Materials And Method: 180 SNPs, shown to be previously associated with prostate cancer, were used to develop a PHS model in men with European ancestry. A machine-learning approach, LASSO-regularized Cox regression, was used to select SNPs and to estimate their coefficients in the training set (75,596 men). Performance of the resulting model was evaluated in the testing/validation set (6,411 men) with two metrics: (1) hazard ratios (HRs) and (2) positive predictive value (PPV) of prostate-specific antigen (PSA) testing. HRs were estimated between individuals with PHS in the top 5% to those in the middle 40% (HR95/50), top 20% to bottom 20% (HR80/20), and bottom 20% to middle 40% (HR20/50). PPV was calculated for the top 20% (PPV80) and top 5% (PPV95) of PHS as the fraction of individuals with elevated PSA that were diagnosed with clinically significant prostate cancer on biopsy.

Results: 166 SNPs had non-zero coefficients in the Cox model (PHS166). All HR metrics showed significant improvements for PHS166 compared to PHS46: HR95/50 increased from 3.72 to 5.09, HR80/20 increased from 6.12 to 9.45, and HR20/50 decreased from 0.41 to 0.34. By contrast, no significant differences were observed in PPV of PSA testing for clinically significant prostate cancer.

Conclusions: Incorporating 120 additional SNPs (PHS166 vs PHS46) significantly improved HRs for prostate cancer, while PPV of PSA testing remained the same.
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http://dx.doi.org/10.1038/s41391-020-00311-2DOI Listing
http://www.ncbi.nlm.nih.gov/pmc/articles/PMC8157993PMC
June 2021

Trans-ancestry genome-wide association meta-analysis of prostate cancer identifies new susceptibility loci and informs genetic risk prediction.

Nat Genet 2021 01 4;53(1):65-75. Epub 2021 Jan 4.

Cancer Epidemiology Division, Cancer Council Victoria, Melbourne, Victoria, Australia.

Prostate cancer is a highly heritable disease with large disparities in incidence rates across ancestry populations. We conducted a multiancestry meta-analysis of prostate cancer genome-wide association studies (107,247 cases and 127,006 controls) and identified 86 new genetic risk variants independently associated with prostate cancer risk, bringing the total to 269 known risk variants. The top genetic risk score (GRS) decile was associated with odds ratios that ranged from 5.06 (95% confidence interval (CI), 4.84-5.29) for men of European ancestry to 3.74 (95% CI, 3.36-4.17) for men of African ancestry. Men of African ancestry were estimated to have a mean GRS that was 2.18-times higher (95% CI, 2.14-2.22), and men of East Asian ancestry 0.73-times lower (95% CI, 0.71-0.76), than men of European ancestry. These findings support the role of germline variation contributing to population differences in prostate cancer risk, with the GRS offering an approach for personalized risk prediction.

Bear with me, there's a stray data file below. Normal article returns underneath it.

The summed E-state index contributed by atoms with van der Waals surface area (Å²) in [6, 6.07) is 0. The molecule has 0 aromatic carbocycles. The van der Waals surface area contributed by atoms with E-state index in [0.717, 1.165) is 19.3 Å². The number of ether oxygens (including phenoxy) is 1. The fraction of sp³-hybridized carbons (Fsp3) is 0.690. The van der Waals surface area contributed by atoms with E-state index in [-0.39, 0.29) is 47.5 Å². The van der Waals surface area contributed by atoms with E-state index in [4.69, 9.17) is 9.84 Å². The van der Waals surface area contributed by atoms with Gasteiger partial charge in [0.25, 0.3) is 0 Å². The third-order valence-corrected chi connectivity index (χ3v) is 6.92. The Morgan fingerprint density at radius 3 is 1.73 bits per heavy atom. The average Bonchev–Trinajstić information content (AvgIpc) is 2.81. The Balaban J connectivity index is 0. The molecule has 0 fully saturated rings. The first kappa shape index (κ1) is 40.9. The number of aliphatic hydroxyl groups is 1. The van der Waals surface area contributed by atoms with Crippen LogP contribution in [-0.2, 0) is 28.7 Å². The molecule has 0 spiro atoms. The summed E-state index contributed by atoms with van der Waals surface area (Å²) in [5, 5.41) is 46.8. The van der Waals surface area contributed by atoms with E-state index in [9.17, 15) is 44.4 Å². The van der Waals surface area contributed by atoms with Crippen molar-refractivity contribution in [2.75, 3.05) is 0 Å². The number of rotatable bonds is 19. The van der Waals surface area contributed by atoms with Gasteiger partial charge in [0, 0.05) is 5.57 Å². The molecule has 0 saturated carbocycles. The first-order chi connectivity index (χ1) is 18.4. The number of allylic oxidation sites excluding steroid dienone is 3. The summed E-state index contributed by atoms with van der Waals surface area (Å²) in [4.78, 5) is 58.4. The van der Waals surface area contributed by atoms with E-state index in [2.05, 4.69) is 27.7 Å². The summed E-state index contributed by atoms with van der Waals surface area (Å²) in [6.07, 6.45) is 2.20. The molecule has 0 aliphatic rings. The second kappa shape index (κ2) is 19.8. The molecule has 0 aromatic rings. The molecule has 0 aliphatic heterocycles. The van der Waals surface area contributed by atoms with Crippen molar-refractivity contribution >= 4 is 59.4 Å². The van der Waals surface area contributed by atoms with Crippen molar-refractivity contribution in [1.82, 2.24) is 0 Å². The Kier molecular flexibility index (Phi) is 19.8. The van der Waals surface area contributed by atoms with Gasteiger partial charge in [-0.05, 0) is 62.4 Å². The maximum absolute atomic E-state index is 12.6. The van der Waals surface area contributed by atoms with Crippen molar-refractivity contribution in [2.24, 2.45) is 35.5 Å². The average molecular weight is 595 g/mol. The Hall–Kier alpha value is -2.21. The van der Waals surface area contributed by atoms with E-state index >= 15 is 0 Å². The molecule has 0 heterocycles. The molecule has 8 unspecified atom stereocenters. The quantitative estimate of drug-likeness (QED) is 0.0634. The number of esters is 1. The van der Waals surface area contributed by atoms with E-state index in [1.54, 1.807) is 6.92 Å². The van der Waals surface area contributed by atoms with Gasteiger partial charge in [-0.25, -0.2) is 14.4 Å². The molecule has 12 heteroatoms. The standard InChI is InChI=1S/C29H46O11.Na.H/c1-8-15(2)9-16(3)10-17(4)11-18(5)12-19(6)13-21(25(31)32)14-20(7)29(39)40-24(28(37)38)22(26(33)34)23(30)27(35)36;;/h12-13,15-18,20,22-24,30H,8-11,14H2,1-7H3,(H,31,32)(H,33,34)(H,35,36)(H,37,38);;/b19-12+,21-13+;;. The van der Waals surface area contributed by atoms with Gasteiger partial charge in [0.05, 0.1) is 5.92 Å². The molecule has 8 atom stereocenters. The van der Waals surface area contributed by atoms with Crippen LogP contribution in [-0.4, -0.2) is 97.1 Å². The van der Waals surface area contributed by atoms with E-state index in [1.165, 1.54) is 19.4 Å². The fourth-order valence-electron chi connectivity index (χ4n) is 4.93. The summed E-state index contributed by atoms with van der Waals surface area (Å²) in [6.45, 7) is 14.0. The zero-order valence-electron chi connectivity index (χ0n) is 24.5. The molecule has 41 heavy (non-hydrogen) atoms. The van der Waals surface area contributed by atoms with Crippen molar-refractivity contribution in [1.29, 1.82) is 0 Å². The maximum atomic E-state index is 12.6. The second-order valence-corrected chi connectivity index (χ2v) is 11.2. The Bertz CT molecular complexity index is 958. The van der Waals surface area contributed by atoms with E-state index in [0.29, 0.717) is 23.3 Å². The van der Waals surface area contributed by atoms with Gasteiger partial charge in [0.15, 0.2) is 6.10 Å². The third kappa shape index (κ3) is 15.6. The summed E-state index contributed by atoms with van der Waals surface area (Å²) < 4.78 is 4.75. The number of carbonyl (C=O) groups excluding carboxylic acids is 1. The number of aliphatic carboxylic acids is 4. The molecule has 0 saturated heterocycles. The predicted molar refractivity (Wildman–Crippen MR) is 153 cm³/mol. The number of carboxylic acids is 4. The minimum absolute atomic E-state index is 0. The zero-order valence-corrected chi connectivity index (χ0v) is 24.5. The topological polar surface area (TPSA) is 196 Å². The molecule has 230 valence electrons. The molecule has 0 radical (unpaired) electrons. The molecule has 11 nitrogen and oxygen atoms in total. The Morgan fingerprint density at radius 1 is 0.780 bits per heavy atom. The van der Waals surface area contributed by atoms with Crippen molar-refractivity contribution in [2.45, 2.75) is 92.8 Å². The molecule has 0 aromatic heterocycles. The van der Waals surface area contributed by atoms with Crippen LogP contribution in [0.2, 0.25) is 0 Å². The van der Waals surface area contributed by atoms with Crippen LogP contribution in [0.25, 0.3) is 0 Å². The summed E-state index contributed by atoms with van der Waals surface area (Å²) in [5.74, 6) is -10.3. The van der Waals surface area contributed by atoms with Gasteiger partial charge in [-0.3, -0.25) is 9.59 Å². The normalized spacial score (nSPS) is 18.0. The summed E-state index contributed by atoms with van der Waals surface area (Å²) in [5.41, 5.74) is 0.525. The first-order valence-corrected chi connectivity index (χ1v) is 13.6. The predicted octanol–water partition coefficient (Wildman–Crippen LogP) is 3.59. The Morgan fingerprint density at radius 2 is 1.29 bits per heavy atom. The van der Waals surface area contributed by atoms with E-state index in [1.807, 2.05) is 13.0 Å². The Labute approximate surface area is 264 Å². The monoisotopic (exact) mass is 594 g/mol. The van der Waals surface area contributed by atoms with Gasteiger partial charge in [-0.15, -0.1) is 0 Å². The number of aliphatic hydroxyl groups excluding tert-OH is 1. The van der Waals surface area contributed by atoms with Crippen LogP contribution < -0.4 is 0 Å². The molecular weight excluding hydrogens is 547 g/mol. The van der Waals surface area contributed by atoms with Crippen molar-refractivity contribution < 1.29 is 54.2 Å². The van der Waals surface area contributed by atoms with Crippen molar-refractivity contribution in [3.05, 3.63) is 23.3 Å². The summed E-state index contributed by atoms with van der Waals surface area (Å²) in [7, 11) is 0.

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http://dx.doi.org/10.1038/s41588-020-00748-0DOI Listing
http://www.ncbi.nlm.nih.gov/pmc/articles/PMC8148035PMC
January 2021

The impact of smoking on radical cystectomy complications increases in elderly patients.

Cancer 2021 May 22;127(9):1387-1394. Epub 2020 Dec 22.

Division of Urological Surgery, Center for Surgery and Public Health, Brigham and Women's Hospital, Harvard Medical School, Boston, Massachusetts.

Background: Smoking, the most common risk factor for bladder cancer (BC), is associated with increased complications after radical cystectomy (RC), poorer oncologic outcomes, and higher mortality. The authors hypothesized that the effect of smoking on the probability of major complications increases with increasing age among patients who undergo RC.